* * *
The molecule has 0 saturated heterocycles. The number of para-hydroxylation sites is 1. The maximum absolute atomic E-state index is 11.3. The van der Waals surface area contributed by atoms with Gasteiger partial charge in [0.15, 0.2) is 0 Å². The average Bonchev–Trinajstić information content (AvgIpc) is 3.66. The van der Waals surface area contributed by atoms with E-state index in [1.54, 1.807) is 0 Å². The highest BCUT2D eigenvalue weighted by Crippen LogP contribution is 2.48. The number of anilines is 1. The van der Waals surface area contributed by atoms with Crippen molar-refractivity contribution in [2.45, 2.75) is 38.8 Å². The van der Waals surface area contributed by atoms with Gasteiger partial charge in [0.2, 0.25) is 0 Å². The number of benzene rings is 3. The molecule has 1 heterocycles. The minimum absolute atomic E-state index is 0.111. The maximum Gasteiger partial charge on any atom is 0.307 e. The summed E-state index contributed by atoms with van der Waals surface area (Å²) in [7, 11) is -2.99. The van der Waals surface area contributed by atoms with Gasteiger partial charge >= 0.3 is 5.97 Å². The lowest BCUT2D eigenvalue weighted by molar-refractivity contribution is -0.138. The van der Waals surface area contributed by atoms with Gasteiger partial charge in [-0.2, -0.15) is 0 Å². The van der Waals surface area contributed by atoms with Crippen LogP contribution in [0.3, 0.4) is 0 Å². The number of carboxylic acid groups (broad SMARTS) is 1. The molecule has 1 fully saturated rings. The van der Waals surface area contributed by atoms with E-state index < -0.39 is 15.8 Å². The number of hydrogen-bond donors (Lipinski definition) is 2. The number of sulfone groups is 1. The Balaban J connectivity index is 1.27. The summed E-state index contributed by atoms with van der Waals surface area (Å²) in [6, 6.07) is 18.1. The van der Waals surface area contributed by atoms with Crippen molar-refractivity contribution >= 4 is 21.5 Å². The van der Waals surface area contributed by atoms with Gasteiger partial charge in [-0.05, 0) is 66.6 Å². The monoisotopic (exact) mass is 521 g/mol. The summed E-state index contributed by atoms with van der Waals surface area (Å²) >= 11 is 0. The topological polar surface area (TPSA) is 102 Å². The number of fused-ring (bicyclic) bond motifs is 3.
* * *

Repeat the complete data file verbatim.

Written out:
The molecule has 0 saturated heterocycles. The number of para-hydroxylation sites is 1. The maximum absolute atomic E-state index is 11.3. The van der Waals surface area contributed by atoms with Gasteiger partial charge in [0.15, 0.2) is 0 Å². The average Bonchev–Trinajstić information content (AvgIpc) is 3.66. The van der Waals surface area contributed by atoms with E-state index in [1.54, 1.807) is 0 Å². The highest BCUT2D eigenvalue weighted by Crippen LogP contribution is 2.48. The number of anilines is 1. The van der Waals surface area contributed by atoms with Crippen molar-refractivity contribution in [2.45, 2.75) is 38.8 Å². The van der Waals surface area contributed by atoms with Gasteiger partial charge in [0.2, 0.25) is 0 Å². The number of benzene rings is 3. The molecule has 1 heterocycles. The minimum absolute atomic E-state index is 0.111. The maximum Gasteiger partial charge on any atom is 0.307 e. The summed E-state index contributed by atoms with van der Waals surface area (Å²) in [7, 11) is -2.99. The van der Waals surface area contributed by atoms with Gasteiger partial charge >= 0.3 is 5.97 Å². The lowest BCUT2D eigenvalue weighted by molar-refractivity contribution is -0.138. The van der Waals surface area contributed by atoms with Gasteiger partial charge in [-0.2, -0.15) is 0 Å². The van der Waals surface area contributed by atoms with Crippen LogP contribution in [0.3, 0.4) is 0 Å². The number of carboxylic acid groups (broad SMARTS) is 1. The molecule has 1 fully saturated rings. The van der Waals surface area contributed by atoms with E-state index < -0.39 is 15.8 Å². The number of hydrogen-bond donors (Lipinski definition) is 2. The number of sulfone groups is 1. The Balaban J connectivity index is 1.27. The summed E-state index contributed by atoms with van der Waals surface area (Å²) in [6, 6.07) is 18.1. The van der Waals surface area contributed by atoms with Crippen molar-refractivity contribution >= 4 is 21.5 Å². The van der Waals surface area contributed by atoms with Gasteiger partial charge in [-0.05, 0) is 66.6 Å². The monoisotopic (exact) mass is 521 g/mol. The summed E-state index contributed by atoms with van der Waals surface area (Å²) >= 11 is 0. The topological polar surface area (TPSA) is 102 Å². The number of fused-ring (bicyclic) bond motifs is 3.